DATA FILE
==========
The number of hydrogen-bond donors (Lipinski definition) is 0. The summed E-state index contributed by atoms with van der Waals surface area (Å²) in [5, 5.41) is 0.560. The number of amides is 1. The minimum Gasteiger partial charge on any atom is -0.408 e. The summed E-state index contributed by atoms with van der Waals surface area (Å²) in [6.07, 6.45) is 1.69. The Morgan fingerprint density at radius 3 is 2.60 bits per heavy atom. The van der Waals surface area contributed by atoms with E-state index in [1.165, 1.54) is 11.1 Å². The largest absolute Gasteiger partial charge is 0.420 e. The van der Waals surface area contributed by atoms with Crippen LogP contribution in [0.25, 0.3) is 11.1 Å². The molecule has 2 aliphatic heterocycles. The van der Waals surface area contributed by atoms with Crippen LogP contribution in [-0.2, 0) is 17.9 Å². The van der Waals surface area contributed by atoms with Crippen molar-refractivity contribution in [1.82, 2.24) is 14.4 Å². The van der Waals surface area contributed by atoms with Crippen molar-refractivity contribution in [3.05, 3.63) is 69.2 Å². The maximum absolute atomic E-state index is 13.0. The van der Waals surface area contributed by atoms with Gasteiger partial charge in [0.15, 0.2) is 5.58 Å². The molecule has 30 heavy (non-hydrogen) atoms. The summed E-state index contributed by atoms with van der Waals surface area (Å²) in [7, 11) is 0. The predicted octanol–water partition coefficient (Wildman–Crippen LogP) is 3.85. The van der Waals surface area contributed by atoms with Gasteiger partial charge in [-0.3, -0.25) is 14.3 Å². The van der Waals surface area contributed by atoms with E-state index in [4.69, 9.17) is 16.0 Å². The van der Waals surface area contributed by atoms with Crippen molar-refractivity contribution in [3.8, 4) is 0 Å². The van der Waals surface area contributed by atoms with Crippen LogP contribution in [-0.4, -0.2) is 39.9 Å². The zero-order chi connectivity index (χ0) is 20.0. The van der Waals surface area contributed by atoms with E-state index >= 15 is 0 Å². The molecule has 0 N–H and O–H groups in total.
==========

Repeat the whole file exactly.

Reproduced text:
The number of hydrogen-bond donors (Lipinski definition) is 0. The summed E-state index contributed by atoms with van der Waals surface area (Å²) in [5, 5.41) is 0.560. The number of amides is 1. The minimum Gasteiger partial charge on any atom is -0.408 e. The summed E-state index contributed by atoms with van der Waals surface area (Å²) in [6.07, 6.45) is 1.69. The Morgan fingerprint density at radius 3 is 2.60 bits per heavy atom. The van der Waals surface area contributed by atoms with E-state index in [1.165, 1.54) is 11.1 Å². The largest absolute Gasteiger partial charge is 0.420 e. The van der Waals surface area contributed by atoms with Crippen LogP contribution in [0.25, 0.3) is 11.1 Å². The molecule has 2 aliphatic heterocycles. The van der Waals surface area contributed by atoms with Crippen LogP contribution in [-0.2, 0) is 17.9 Å². The van der Waals surface area contributed by atoms with Crippen molar-refractivity contribution in [1.82, 2.24) is 14.4 Å². The van der Waals surface area contributed by atoms with Crippen molar-refractivity contribution in [3.05, 3.63) is 69.2 Å². The maximum absolute atomic E-state index is 13.0. The van der Waals surface area contributed by atoms with Gasteiger partial charge in [0.15, 0.2) is 5.58 Å². The molecule has 30 heavy (non-hydrogen) atoms. The summed E-state index contributed by atoms with van der Waals surface area (Å²) in [7, 11) is 0. The predicted octanol–water partition coefficient (Wildman–Crippen LogP) is 3.85. The van der Waals surface area contributed by atoms with Gasteiger partial charge in [-0.3, -0.25) is 14.3 Å². The van der Waals surface area contributed by atoms with E-state index in [4.69, 9.17) is 16.0 Å². The van der Waals surface area contributed by atoms with Crippen molar-refractivity contribution in [3.8, 4) is 0 Å². The van der Waals surface area contributed by atoms with Crippen LogP contribution in [-0.4, -0.2) is 39.9 Å². The zero-order chi connectivity index (χ0) is 20.0. The van der Waals surface area contributed by atoms with E-state index >= 15 is 0 Å². The molecule has 0 N–H and O–H groups in total.